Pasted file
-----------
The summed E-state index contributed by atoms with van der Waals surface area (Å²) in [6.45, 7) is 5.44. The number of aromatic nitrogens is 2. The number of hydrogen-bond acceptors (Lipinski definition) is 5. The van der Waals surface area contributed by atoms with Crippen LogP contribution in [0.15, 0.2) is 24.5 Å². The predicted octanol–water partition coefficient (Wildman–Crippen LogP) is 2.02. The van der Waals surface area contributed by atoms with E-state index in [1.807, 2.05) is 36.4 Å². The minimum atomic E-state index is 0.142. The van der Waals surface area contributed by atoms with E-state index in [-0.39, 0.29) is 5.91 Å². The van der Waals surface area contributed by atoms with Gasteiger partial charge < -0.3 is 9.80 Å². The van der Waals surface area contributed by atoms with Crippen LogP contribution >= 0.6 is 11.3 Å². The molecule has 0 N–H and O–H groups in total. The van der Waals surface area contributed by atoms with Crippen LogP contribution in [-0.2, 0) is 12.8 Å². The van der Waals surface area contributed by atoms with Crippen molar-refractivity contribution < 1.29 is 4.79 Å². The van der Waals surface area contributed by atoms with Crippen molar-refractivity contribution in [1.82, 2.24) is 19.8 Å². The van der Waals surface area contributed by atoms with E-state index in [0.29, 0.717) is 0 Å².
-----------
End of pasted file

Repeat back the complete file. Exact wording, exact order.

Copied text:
The summed E-state index contributed by atoms with van der Waals surface area (Å²) in [6.45, 7) is 5.44. The number of aromatic nitrogens is 2. The number of hydrogen-bond acceptors (Lipinski definition) is 5. The van der Waals surface area contributed by atoms with Crippen LogP contribution in [0.15, 0.2) is 24.5 Å². The predicted octanol–water partition coefficient (Wildman–Crippen LogP) is 2.02. The van der Waals surface area contributed by atoms with E-state index in [1.807, 2.05) is 36.4 Å². The minimum atomic E-state index is 0.142. The van der Waals surface area contributed by atoms with E-state index in [-0.39, 0.29) is 5.91 Å². The van der Waals surface area contributed by atoms with Gasteiger partial charge < -0.3 is 9.80 Å². The van der Waals surface area contributed by atoms with Crippen LogP contribution >= 0.6 is 11.3 Å². The molecule has 0 N–H and O–H groups in total. The van der Waals surface area contributed by atoms with Crippen LogP contribution in [-0.2, 0) is 12.8 Å². The van der Waals surface area contributed by atoms with Crippen molar-refractivity contribution < 1.29 is 4.79 Å². The van der Waals surface area contributed by atoms with Crippen molar-refractivity contribution in [1.82, 2.24) is 19.8 Å². The van der Waals surface area contributed by atoms with E-state index in [0.29, 0.717) is 0 Å².